Cantu v. State

Annotate this Case

546 S.W.2d 621 (1977)

Reynaldo G. CANTU, Appellant, v. The STATE of Texas, Appellee.

No. 53842.

Court of Criminal Appeals of Texas.

February 16, 1977.

Fred J. Manning, San Antonio, on appeal only, for appellant.

Ted Butler, Dist. Atty., G. E. Wilcox, E. Dickinson Ryman, Susan D. Reed, Asst. Dist. Attys., San Antonio, Jim D. Vollers, State's Atty., and David S. McAngus, Asst. State's Atty., Austin, for the State.

OPINION

DOUGLAS, Judge.

This is an appeal from a conviction for possession of heroin. Trial was before the court upon a plea of guilty. Punishment was assessed at two years.

Initially appellant contends that the court erred in failing to conduct a pretrial hearing on his motion to suppress evidence. He argues that the failure to conduct such a hearing left him no alternative but to enter a plea of guilty. Article 28.01, V.A.C.C.P., which authorizes the court to set any criminal case for a pre-trial hearing before it is set for trial upon the merits, is not mandatory upon the court but it is directed to the court's discretion. Hicks v. State, 508 S.W.2d 400 (Tex.Cr.App.1974). No error is shown. Further, where a plea of guilty is voluntarily and understandingly made, all non-jurisdictional defects including claimed deprivation of federal due process *622 are waived. Helms v. State, 484 S.W.2d 925 (Tex.Cr.App.1972).

Next, appellant contends that the evidence is insufficient to support the judgment. He argues that since only a trace of heroin was identified in the chemist's report, the evidence is insufficient as a matter of law. On December 3, 1975, the appellant waived trial by jury and entered a plea of guilty before the court. Before the court accepted the plea he was admonished in accordance with Article 26.13, V.A.C.C.P., and the trial court advised him of his right to a trial by jury and his right of confrontation and cross-examination and his other constitutional rights, and appellant acknowledged to the court that he had executed and understood the written waiver and consent to stipulation of the evidence. The forms used are the same as those described in Degay v. State, 455 S.W.2d 205 (Tex.Cr.App.1970). He expressly waived his privilege against self-incrimination and right of confrontation and cross-examination and agreed that the testimony could be stipulated. He admitted the allegations of the indictment were true and correct and added, "I, Reynaldo G. Cantu, confess that in Bexar County, Texas on November 13, 1974, I did then and there knowingly and intentionally possess a controlled substance: Heroin." Such instruments, with various State's exhibits including the investigation report, were introduced into evidence without objection. The investigation report shows that appellant was arrested and the officers seized a cellophane plastic baggie which contained "traces" of brown powder which field tested positive for opium derivatives. The baggie was then mailed to Dallas where the remaining traces of brown powder were tested positive for heroin. The net weight of the drug ingredient, heroin, in the remaining powder was a trace.

This alone is sufficient to support a plea of guilty under the provisions of Article 1.15, V.A.C.C.P. Cervalles v. State, 513 S.W.2d 865 (Tex.Cr.App.1974); Milligan v. State, 478 S.W.2d 552 (Tex.Cr.App.1972).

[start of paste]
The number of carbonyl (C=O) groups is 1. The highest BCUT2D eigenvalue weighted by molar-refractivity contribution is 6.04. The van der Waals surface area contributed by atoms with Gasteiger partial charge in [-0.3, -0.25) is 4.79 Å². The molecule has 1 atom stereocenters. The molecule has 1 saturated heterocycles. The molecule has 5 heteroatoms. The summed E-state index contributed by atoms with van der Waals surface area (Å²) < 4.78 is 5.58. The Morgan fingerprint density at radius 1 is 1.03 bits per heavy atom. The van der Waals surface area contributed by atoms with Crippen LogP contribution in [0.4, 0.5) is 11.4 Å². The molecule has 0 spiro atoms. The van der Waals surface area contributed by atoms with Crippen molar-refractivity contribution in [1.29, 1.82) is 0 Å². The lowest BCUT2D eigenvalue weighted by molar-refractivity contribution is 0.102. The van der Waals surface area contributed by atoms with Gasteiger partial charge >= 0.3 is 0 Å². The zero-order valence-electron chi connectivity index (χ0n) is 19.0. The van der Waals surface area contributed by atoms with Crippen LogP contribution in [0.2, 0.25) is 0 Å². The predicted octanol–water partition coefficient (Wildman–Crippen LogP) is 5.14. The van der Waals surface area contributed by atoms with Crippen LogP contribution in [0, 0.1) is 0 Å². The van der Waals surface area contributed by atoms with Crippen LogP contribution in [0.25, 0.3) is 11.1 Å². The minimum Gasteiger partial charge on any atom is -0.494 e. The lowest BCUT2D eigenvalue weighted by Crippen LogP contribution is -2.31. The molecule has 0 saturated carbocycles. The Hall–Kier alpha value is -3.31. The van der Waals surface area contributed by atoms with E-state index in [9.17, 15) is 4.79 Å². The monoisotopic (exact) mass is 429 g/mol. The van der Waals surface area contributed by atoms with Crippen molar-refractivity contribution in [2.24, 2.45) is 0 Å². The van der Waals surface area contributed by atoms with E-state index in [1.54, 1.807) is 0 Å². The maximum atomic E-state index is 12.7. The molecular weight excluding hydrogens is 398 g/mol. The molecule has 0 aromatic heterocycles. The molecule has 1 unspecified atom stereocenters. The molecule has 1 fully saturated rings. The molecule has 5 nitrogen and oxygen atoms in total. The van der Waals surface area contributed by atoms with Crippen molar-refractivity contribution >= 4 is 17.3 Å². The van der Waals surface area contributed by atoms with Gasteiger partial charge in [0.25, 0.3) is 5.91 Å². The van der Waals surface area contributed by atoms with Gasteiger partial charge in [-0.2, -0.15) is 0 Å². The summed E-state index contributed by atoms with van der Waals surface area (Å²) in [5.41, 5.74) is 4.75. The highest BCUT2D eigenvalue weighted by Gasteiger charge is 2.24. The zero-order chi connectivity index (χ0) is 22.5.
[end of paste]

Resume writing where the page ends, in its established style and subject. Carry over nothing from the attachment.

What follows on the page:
In Reyes v. State, 480 S.W.2d 373 (Tex.Cr.App.1972), the Court held that the court imposed minimum quantity requirement in Pelham v. State, 164 Tex.Cr.App. 226, 298 S.W.2d 171 (1957), did not apply to cases where the accused knowingly possessed the narcotic. Neither Section 4.05 of the Controlled Substances Act, which provides that one possessing a usable amount of marihuana commits an offense, nor Carmouche v. State, 540 S.W.2d 701 (Tex.Cr. App.1976), nor Lejeune v. State, 538 S.W.2d 775 (Tex.Cr.App.1976), has any bearing on this case because we are here dealing with the knowing possession of heroin which is an offense. There is no provision that one must possess a usable amount of heroin. See Rawls v. State, 449 S.W.2d 57 (Tex.Cr. App.1969).

He contends that the trial court erred in eliciting from him a confession as to an extraneous offense without first giving him a Miranda warning. The record shows that following acceptance of appellant's plea of guilty the trial court assessed punishment at two years' confinement and deferred sentencing until a pre-sentencing investigation could be completed thereby allowing the court to consider his application for probation. On December 23rd, a hearing was held on his application for probation at which time the court delayed a decision on the issue of probation for four months and he was ordered to attend the Patrician Movement, a drug abuse program.

On February 6, 1976, the court took up the matter of Cantu's failure to remain in the Patrician Movement program. Questions by appellant's counsel developed the fact that he had left the program so he could visit his wife and when he returned they would not admit him because he had been smoking marihuana. Appellant's counsel, not the court, elicited this information from him. Appellant cannot be heard to complain of his own testimony brought out by his attorney.

He also contends that the court erred in denying probation. His contention is without merit. When the trial is before the court, and a motion for probation is filed, the trial judge has the absolute and *623 unreviewable discretion either to refuse or to grant probation. Cisneros v. State, 501 S.W.2d 907 (Tex.Cr.App.1973); Saldana v. State, 493 S.W.2d 778 (Tex.Cr.App.1973).

Lastly, he contends his sentence of two years constituted cruel and unusual punishment. This is without merit. The punishment was at the bottom of the permissible range under the Texas Controlled Substances Act; it is not excessive, cruel or unusual.

No reversible error having been shown, the judgment is affirmed.